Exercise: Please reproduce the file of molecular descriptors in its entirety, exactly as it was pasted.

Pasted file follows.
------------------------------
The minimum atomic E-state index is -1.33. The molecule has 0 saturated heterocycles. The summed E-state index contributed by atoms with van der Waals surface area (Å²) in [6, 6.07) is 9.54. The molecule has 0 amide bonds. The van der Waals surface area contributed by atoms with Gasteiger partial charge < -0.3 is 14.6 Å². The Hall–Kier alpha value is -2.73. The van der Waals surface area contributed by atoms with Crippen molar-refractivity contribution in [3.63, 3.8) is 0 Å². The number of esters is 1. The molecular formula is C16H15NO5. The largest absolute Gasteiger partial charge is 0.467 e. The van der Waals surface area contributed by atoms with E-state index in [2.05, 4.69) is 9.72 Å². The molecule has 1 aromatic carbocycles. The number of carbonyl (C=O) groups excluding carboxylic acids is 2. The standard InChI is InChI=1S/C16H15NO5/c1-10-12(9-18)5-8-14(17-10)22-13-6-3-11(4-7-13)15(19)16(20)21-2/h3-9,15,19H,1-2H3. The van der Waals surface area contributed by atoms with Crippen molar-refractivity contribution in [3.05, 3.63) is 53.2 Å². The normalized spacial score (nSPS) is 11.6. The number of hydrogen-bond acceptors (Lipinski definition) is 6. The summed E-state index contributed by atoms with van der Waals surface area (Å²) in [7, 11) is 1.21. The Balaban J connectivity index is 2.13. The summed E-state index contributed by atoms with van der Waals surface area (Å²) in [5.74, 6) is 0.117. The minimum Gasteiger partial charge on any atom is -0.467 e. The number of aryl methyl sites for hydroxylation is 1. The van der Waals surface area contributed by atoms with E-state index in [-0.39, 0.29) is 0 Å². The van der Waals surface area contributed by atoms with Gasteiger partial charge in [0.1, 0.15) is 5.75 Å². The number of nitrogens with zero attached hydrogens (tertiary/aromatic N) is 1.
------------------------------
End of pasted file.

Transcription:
The minimum atomic E-state index is -1.33. The molecule has 0 saturated heterocycles. The summed E-state index contributed by atoms with van der Waals surface area (Å²) in [6, 6.07) is 9.54. The molecule has 0 amide bonds. The van der Waals surface area contributed by atoms with Gasteiger partial charge < -0.3 is 14.6 Å². The Hall–Kier alpha value is -2.73. The van der Waals surface area contributed by atoms with Crippen molar-refractivity contribution in [3.63, 3.8) is 0 Å². The number of esters is 1. The molecular formula is C16H15NO5. The largest absolute Gasteiger partial charge is 0.467 e. The van der Waals surface area contributed by atoms with E-state index in [2.05, 4.69) is 9.72 Å². The molecule has 1 aromatic carbocycles. The number of carbonyl (C=O) groups excluding carboxylic acids is 2. The standard InChI is InChI=1S/C16H15NO5/c1-10-12(9-18)5-8-14(17-10)22-13-6-3-11(4-7-13)15(19)16(20)21-2/h3-9,15,19H,1-2H3. The van der Waals surface area contributed by atoms with Crippen molar-refractivity contribution in [3.05, 3.63) is 53.2 Å². The normalized spacial score (nSPS) is 11.6. The number of hydrogen-bond acceptors (Lipinski definition) is 6. The summed E-state index contributed by atoms with van der Waals surface area (Å²) in [7, 11) is 1.21. The Balaban J connectivity index is 2.13. The summed E-state index contributed by atoms with van der Waals surface area (Å²) in [5.74, 6) is 0.117. The minimum Gasteiger partial charge on any atom is -0.467 e. The number of aryl methyl sites for hydroxylation is 1. The van der Waals surface area contributed by atoms with E-state index in [-0.39, 0.29) is 0 Å². The van der Waals surface area contributed by atoms with Gasteiger partial charge in [0.1, 0.15) is 5.75 Å². The number of nitrogens with zero attached hydrogens (tertiary/aromatic N) is 1.